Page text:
Step 6: The cleanup

All data collected, apps used, and even servers used in the study were completely deleted at the conclusion of the field test.

So, what does this mean for enterprise security?

The key takeaway for enterprises from this field study is that employees are consumers too. And, as much as we’d like to think that employees are following enterprise security best practices all of the time with the devices they use in their work and personal lives, they are not. Mobile users make choices every day that impact an enterprise’s security profile. As shown in the field study, they don’t always make the best security choices for themselves. Further, in a world connected by mobile, users often share things they like, including risky apps. An employee that sideloaded our example spyware app, could easily have shared it with work colleagues and, in so doing, created a spy network in your corporation, recording all conversations, streaming live video, etc.

Both personal and corporate data are targeted in mobile security attacks and, as more work is done via mobile, the risk to enterprise data grows. But, while mobile adoption in the enterprise keeps up its explosive growth, mobile security projects are severely underfunded. As PWC puts it, at the very least, enterprises should strive to not be the “low-hanging fruit” for attackers by investing in comprehensive mobile threat protection.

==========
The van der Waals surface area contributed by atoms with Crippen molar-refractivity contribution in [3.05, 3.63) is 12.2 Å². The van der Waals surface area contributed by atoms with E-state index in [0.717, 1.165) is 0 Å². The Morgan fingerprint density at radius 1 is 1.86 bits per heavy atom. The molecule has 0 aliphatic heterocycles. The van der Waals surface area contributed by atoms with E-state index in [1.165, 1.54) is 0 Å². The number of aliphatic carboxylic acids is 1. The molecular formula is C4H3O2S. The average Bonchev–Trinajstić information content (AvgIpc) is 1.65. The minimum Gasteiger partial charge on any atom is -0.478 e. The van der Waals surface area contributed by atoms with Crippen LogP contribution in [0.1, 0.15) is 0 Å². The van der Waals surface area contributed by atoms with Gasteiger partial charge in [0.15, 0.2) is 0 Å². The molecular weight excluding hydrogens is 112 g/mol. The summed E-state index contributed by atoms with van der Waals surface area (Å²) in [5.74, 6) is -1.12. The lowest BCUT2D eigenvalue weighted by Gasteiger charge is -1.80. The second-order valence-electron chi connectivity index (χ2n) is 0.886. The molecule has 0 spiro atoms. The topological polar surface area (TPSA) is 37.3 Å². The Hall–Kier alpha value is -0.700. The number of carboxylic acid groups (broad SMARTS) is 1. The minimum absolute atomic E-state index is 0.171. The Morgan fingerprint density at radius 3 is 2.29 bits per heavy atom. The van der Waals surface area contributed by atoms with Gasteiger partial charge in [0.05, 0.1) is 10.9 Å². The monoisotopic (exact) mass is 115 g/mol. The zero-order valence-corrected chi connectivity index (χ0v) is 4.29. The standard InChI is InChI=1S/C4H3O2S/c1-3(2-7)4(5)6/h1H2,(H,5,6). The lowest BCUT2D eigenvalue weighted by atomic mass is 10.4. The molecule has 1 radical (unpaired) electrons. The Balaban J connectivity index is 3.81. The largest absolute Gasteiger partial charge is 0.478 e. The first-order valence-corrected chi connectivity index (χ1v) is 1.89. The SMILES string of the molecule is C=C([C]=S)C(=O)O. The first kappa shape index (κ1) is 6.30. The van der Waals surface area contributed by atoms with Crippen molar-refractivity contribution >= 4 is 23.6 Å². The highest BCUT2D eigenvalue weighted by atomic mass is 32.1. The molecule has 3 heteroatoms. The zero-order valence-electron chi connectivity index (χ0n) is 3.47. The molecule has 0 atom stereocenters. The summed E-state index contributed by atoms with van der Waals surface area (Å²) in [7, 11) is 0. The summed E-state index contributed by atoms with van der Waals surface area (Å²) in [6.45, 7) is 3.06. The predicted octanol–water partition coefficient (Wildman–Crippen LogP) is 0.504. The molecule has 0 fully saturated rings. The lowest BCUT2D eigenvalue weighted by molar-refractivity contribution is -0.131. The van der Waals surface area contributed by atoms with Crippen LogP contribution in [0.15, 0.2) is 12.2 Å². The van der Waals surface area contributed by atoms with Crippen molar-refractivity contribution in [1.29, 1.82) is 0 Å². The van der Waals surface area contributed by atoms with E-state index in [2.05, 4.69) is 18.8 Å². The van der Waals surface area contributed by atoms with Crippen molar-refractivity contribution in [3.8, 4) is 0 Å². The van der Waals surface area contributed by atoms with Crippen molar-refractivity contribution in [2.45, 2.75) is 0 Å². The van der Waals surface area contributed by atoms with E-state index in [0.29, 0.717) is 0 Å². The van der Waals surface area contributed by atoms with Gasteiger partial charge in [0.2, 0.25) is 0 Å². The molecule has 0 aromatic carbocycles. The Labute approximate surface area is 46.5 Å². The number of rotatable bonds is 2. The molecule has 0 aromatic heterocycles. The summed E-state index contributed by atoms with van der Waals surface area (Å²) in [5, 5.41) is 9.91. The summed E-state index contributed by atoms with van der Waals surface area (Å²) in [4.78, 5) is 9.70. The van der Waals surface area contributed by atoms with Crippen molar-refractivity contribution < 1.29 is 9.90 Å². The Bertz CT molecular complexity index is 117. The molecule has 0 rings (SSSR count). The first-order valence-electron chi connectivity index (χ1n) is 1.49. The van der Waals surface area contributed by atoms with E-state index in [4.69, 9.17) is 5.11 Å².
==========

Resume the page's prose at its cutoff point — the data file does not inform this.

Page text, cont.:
Like the subjects of this study, we hope that in this 2017, more enterprises open their eyes to mobile threats and finally eliminate their mobile blindspots. To help you take the next step in avoiding mobile risk, we’ve put together a free Guide to Securing Enterprise Data and Employee Privacy from Mobile Threats.


Appthority’s enterprise Mobile Threat Protection solution responds to active threats and proactively lowers mobile security risk with a comprehensive suite of mobile threat analytics and intelligence, continuous monitoring and research, and best-in-class EMM integrations and workflows. We keep security teams informed, employees productive and enterprise data private and secure.  To get started securing your employees and your enterprise from mobile threats, contact Appthority.